Reforming the public sector, long a priority for Thailand, involves several challenges. Among these, insufficient public participation in policy-making is undermining the efficient allocation of resources toward public needs and development goals.
Thailand has made commendable socio-economic progress since the 1970s and has set itself the goal of joining the group of high-income countries by 2036. To make that happen, the government has spelled out a Thailand 4.0 vision that involves a transformation to a more productivity- and technology-driven economy.
From a feudal trading hub connecting South with East Asia in the 18th and 19th centuries, Thailand has developed into a rapidly modernising and more urban economy. The second half of the 20th century saw the rapid expansion in manufacturing and services, which underpinned its transformation into an upper-middle-income country.
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Preliminary version of the reports "How immigrants contribute to Thailand's Economy".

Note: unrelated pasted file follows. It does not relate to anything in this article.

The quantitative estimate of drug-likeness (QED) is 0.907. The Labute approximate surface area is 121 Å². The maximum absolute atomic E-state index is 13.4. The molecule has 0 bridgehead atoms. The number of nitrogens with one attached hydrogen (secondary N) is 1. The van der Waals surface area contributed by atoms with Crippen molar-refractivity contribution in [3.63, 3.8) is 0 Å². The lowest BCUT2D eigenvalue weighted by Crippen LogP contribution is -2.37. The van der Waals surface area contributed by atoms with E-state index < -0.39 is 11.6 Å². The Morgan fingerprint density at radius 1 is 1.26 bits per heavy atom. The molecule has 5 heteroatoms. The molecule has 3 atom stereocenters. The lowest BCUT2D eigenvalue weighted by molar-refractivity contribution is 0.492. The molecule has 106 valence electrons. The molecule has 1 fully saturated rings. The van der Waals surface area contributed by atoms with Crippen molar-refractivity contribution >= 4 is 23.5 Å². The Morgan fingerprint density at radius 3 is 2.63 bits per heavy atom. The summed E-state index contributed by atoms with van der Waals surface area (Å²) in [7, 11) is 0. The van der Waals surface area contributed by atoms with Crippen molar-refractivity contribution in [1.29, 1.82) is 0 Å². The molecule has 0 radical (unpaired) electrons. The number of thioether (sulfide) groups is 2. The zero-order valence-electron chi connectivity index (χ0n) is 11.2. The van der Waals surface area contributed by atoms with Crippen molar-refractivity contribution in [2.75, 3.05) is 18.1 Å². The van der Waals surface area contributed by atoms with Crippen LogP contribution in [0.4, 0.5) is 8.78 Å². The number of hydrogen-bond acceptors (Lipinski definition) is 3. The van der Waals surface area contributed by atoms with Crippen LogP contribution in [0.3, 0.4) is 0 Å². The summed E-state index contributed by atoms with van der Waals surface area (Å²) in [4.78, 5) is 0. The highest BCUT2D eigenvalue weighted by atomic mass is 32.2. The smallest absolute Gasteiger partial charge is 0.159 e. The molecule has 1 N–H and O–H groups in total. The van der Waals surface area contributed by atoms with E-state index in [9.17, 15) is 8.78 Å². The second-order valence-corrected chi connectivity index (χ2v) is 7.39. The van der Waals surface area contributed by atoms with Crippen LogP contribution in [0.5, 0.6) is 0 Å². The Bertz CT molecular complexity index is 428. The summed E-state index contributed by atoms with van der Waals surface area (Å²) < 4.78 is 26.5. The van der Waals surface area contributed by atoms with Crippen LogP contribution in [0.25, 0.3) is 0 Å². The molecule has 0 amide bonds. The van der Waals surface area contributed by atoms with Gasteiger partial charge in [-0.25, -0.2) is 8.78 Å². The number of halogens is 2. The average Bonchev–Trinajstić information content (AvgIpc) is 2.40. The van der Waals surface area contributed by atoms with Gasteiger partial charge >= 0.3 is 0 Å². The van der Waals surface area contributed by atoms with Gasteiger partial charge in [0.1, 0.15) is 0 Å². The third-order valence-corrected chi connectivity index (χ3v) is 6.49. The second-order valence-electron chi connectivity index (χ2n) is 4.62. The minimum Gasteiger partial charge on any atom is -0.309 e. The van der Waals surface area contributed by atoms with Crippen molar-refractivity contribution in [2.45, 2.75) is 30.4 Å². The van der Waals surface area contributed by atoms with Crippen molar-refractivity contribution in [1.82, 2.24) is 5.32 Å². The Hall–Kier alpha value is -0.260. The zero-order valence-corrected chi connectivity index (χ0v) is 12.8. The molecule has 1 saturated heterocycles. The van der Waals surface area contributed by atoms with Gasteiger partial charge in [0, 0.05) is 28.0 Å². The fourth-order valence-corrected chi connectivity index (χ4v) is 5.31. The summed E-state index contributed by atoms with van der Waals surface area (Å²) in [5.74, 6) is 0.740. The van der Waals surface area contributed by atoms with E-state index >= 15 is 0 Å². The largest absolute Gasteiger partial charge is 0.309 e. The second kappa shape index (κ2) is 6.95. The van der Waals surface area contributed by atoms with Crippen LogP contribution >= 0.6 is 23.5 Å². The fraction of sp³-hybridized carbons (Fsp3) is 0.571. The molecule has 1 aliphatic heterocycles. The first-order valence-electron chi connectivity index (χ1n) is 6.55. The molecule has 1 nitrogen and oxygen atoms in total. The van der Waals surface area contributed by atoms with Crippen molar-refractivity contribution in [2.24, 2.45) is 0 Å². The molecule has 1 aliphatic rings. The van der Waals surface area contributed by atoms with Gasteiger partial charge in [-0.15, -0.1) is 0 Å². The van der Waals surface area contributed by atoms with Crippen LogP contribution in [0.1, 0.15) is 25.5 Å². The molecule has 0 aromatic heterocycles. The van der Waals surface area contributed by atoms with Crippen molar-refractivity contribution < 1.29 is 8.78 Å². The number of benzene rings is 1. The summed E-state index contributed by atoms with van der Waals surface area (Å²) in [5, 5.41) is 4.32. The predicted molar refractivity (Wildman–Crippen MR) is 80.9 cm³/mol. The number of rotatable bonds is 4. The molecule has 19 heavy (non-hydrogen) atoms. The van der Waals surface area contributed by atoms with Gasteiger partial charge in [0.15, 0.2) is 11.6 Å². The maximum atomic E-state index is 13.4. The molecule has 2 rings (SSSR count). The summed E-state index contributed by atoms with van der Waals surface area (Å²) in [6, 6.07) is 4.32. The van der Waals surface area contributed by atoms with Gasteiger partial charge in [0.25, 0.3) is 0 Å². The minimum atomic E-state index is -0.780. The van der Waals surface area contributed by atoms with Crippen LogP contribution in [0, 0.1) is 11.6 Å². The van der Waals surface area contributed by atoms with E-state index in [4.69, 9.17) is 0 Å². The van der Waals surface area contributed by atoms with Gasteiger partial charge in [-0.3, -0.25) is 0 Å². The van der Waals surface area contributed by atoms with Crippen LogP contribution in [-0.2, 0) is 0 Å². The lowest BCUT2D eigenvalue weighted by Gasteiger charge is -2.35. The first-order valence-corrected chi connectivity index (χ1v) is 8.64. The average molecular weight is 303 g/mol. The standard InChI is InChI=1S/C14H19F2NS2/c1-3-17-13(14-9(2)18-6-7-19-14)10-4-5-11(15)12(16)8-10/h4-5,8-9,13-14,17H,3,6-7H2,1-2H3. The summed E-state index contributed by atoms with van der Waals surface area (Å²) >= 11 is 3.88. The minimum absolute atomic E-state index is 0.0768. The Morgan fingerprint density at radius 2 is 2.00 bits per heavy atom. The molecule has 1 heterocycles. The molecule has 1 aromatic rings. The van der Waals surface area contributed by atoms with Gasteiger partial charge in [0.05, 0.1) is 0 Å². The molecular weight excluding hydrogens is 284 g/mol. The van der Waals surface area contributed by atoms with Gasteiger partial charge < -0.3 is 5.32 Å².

In recent decades, Thailand has been an attractive destination for migrant workers due to its relatively high wages and its fast economic growth. A joint report by the OECD Development Centre and the International Labour Organisation, How Immigrants contribute to Thailand’s economy, demonstrates the contribution of migrant workers and makes recommendations regarding the enhancement of this contribution.
La transformation numérique peut favoriser une croissance durable à moyen terme dans les économies asiatiques émergentes (les dix pays membres de l’Association des nations de l’Asie du Sud-Est, la Chine et l’Inde), d’après le nouveau rapport du Centre de développement de l’OCDE intitulé Economic Outlook for Southeast Asia, China and India 2018 (version préliminaire).
20-21 September 2017, Bangkok: The 2017 roundtable on insurance and retirement savings brought together key stakeholders from the Asia Pacific region to discuss policy issues relevant to the sound development of insurance and private pensions markets.